to learn from this is that
Tcl_Obj *path = Tcl_NewStringObj(...);
is wrong, and may cause memory errors. The path must have its reference count incremented before passing it in, or decrementing it. For
this reason, objects with a reference count of zero are considered not to be valid filesystem paths and calling any Tcl_FS API function
with such an object will result in no action being taken.
FS API FUNCTIONS
Tcl_FSCopyFile attempts to copy the file given by srcPathPtr to the path name given by destPathPtr. If the two paths given lie in the same
filesystem (according to Tcl_FSGetFileSystemForPath) then that filesystem's "copy file" function is called (if it is non-NULL). Otherwise
the function returns -1 and sets the errno global C variable to the "EXDEV" POSIX error code (which signifies a "cross-domain link").
Tcl_FSCopyDirectory attempts to copy the directory given by srcPathPtr to the path name given by destPathPtr. If the two paths given lie
in the same filesystem (according to Tcl_FSGetFileSystemForPath) then that filesystem's "copy file" function is called (if it is non-NULL).
Otherwise the function returns -1 and sets the errno global C variable to the "EXDEV" POSIX error code (which signifies a "cross-domain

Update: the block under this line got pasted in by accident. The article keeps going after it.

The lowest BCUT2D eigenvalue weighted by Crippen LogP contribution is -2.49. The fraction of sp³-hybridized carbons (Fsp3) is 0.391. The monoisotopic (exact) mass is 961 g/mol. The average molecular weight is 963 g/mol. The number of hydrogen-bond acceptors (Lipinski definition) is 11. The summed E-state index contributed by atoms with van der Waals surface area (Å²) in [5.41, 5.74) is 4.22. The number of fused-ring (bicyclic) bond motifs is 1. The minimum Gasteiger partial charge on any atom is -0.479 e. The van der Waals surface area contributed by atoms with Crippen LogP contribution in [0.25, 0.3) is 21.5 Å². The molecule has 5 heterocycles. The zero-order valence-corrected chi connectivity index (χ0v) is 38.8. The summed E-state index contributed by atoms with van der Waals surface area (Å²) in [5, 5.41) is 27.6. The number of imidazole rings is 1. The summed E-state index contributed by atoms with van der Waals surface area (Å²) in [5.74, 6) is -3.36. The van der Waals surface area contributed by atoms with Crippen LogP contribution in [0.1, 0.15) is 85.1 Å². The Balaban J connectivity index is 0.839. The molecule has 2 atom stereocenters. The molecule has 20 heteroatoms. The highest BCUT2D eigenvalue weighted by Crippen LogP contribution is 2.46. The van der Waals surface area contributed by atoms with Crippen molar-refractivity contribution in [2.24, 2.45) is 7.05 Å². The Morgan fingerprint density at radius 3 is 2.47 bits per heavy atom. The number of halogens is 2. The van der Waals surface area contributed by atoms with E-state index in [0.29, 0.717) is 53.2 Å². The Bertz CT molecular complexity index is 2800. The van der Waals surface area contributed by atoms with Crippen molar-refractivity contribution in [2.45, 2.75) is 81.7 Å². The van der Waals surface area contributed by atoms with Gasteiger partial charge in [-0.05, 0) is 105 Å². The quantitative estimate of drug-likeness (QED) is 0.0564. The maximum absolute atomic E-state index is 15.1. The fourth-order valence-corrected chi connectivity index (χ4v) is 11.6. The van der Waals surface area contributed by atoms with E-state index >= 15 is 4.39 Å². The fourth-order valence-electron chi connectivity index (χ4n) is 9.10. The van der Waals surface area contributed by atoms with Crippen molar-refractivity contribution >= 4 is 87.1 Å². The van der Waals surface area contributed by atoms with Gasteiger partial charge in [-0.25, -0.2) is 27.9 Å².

Tcl_FSCreateDirectory attempts to create the directory given by pathPtr by calling the owning filesystem's "create directory" function.
Tcl_FSDeleteFile attempts to delete the file given by pathPtr by calling the owning filesystem's "delete file" function.
Tcl_FSRemoveDirectory attempts to remove the directory given by pathPtr by calling the owning filesystem's "remove directory" function.
Tcl_FSRenameFile attempts to rename the file or directory given by srcPathPtr to the path name given by destPathPtr. If the two paths
given lie in the same filesystem (according to Tcl_FSGetFileSystemForPath) then that filesystem's "rename file" function is called (if it
is non-NULL). Otherwise the function returns -1 and sets the errno global C variable to the "EXDEV" POSIX error code (which signifies a
Tcl_FSListVolumes calls each filesystem which has a non-NULL "list volumes" function and asks them to return their list of root volumes.
It accumulates the return values in a list which is returned to the caller (with a reference count of 0).
Tcl_FSEvalFileEx reads the file given by pathPtr using the encoding identified by encodingName and evaluates its contents as a Tcl script. |
It returns the same information as Tcl_EvalObjEx. If encodingName is NULL, the system encoding is used for reading the file contents. If |
the file could not be read then a Tcl error is returned to describe why the file could not be read. The eofchar for files is "32" (^Z) |
for all platforms. If you require a "^Z" in code for string comparison, you can use "